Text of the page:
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Regional Metamorphism

Orogenic metamorphism terranes. Alps, Radenthein Nockberge, Austria. Convergence of lithosphere plates

Orogenic metamorphism terranes. Alps, Radenthein Nockberge, Austria. Convergence of lithosphere plates
Image Credit: Dorothee Mertmann

 Orogenic metamorphism terranes. Himalayas.  Pakistan

Orogenic metamorphism terranes. Himalayas. Pakistan
Image Credit: Dorothee Mertmann

Regional metamorphism includes any metamorphic process that occurs over a large region. It is therefore the most widespread and common  type of metamorphism. There are three basic types of regional metamorphism, namely burial, ocean-ridge and the orogenic regional metamorphism.

Burial metamorphism

Burial metamorphism mostly affects sedimentary strata in sedimentary basins as a result of compaction due to burial of sediments by overlying sediments. As temperature increases with depth, both p and T contribute to metamorphism. Metamorphism occurs along a more-or-less stable geothermal gradient; the resulting metamorphic mineral assemblages are characterized by low recrystallization temperatures and an absence or reduced presence of deformational features. Burial metamorphism of sedimentary rocks is only loosely related to orogenic processes at plate boundaries ("anorogenic") and may also occur in plate interiors.

Ocean-ridge metamorphism

Ocean-ridge metamorphism takes place at mid-oceanic ridges in response to sea floor spreading. The plate tectonic setting is therefore characterized by a divergent plate boundary regime. This metamorphism is attributed to the high heat flow and intense fluid circulation that occurs along oceanic ridges. Resulting metamorphic rocks  usually include greenstones and amphibolites, i.e., the low- and medium-grade metamorphic equivalents of oceanic basalt. In order to convert basalt into greenstone or amphibolites, H2O must be introduced into the rocks, which means that hydrothermal circulation of fluids through the oceanic crust is required.

Orogenic metamorphism

Orogenic metamorphism is the most common tye of metamorphism. It commonly occurs in island arcs and near continental margins because orogenic belts typically form at convergent plates boundaries. Understanding orogenic metamorphism leads to the understanding of the thermal, burial and erosion cycle of any orogeny.

There are three main characteristics of such a type of metamorphism. First, there are a variety of orogenic processes which take place at different convergent plate boundaries. These include, among others, geotectonic settings, oceanic island arc, ocean-continent, and continent-continent collisions, each of which has distinctive thermal, burial and erosional profiles. Second, pre-collisional geometries of the continental margin may be rather diverse, ranging form wide, passive, "Atlantic-type" margin to small back-arc extensional basins. Finally, the nature and duration of interaction between crust and mantle determines the amount and timing of orogenic heat flow, intrusive events with associated heat advection into the crust, and exhumation rates. All these factors are likely to differ from one orogenic belt to the next. Classic orogneic metamorphic provinces include the Alps of central Europe, the Appalachian Mountains of eastern North America and the Andes of western South America.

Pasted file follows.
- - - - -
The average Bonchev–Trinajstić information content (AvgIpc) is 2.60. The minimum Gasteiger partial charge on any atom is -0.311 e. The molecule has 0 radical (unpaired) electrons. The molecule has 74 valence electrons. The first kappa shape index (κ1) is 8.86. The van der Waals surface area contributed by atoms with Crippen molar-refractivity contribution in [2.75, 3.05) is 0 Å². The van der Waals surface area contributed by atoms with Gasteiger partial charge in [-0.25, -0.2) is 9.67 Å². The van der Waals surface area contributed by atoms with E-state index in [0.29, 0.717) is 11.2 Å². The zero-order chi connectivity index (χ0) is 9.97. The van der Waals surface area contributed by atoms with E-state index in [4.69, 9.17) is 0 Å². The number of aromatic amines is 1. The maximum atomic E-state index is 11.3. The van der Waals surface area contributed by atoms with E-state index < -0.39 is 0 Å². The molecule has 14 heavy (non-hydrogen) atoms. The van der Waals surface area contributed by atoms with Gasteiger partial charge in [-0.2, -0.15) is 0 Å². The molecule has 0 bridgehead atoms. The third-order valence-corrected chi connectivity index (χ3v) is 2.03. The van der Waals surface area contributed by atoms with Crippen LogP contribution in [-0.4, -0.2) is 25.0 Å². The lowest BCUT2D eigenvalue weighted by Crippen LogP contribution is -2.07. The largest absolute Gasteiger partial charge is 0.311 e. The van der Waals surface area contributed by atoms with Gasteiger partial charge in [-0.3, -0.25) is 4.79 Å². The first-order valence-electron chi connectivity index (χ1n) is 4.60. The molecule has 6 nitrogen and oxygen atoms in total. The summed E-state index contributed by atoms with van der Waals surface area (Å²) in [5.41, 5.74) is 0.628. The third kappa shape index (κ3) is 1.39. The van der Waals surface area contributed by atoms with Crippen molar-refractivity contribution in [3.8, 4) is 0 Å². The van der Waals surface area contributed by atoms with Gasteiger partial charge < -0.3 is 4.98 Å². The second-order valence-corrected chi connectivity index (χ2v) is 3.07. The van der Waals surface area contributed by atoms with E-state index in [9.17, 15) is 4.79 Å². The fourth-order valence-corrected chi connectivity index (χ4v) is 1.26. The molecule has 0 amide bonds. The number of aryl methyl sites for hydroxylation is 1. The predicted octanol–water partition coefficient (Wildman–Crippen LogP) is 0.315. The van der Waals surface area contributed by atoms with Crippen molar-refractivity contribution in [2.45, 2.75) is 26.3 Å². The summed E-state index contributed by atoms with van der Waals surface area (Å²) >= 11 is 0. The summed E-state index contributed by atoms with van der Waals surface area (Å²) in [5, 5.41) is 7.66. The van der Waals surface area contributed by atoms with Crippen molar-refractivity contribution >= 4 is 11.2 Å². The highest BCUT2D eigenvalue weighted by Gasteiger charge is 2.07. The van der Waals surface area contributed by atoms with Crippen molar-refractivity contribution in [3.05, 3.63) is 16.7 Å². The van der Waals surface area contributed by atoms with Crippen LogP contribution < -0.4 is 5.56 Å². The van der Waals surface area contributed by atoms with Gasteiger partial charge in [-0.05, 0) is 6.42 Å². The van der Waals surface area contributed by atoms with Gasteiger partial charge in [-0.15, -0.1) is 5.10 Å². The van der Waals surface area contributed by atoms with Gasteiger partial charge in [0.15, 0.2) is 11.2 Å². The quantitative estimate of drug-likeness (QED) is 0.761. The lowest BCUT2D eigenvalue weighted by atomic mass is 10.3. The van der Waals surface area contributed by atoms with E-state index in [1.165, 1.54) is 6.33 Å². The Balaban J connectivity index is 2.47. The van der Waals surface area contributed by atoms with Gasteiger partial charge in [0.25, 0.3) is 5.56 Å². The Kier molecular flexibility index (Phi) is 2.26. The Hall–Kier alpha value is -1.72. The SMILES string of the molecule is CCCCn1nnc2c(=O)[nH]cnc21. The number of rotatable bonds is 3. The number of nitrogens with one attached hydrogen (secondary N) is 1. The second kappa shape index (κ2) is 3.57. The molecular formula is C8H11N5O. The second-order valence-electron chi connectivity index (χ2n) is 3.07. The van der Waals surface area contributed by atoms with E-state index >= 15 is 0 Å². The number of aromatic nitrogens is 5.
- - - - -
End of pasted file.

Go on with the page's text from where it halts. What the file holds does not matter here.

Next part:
Orogenic Metamorphism involves broadly concurrent deformation, resulting from contractional stress during convergence of lithospheric plates in the subduction zone and recrystallization resulting from p-T increases in the thickened crust. Increased temperatures in orogens are created because geotherms adjust to the crust that is gradually thickened by contractional overthrusts and folds, magmatic underplating and stacking of volcanic deposits. Temperature is generally sufficiently high in the lower crust to cause partial melting and generation of calc – alkaline magmas. These will ascend into the shallow crust and solidify as granitoid plutons. Isostatic uplift and subsequent erosion during and following orogeny may expose the crustal welt of metamorphic and plutonic rocks.

Orogens typically evolve over hundreds of millions of years and experience more or less discrete pulses of deformation or tectonic events related to changes in character of converging oceanic plates and their rates of convergence. Heating of the crustal welt may accompany these pulses or occur sometime else, but may also occur in distinct episodes. Consequently, regional terranes in orogens typically evolve through multiple episodes of deformation and recrystallization, each of these events lasting several million years.

Metamorphism and geothermal gradient. The sequence of metamorphic facies observed in any metamorphic terrain depends on the geothermal gradient. The temperature-pressure diagram shows the distribution of three three major types of metamorphic facies series.

Contact Facies Series (very low-P); Buchan or Abukuma Facies Series (low-P regional) ; Barrovian Facies Series (medium-P regional); Sanbagawa Facies Series (high-P, moderate-T);  Franciscan Facies Series (high-P, low T).

The high p/T series typically occurs in subduction zones where “normal” isotherms are depressed by the subduction of cool lithosphere faster than it can equilibrate thermally

The medium p/T series is characteristic of common orogenic belts (Barrovian type).

The low p/T series is characteristic of high-heat-flow orogenic belts (Buchan or Abukuma type), rift areas, or contact metamorphism.

Thus, if we know the facies of metamorphic rocks in a region, we can determine what the geothermal gradient must have been at the time the metamorphism occurred. This is the relationship between geothermal gradient and metamorphism.

Source: MBG redrawn and adapted from Winter (2001) and Nelson (2004).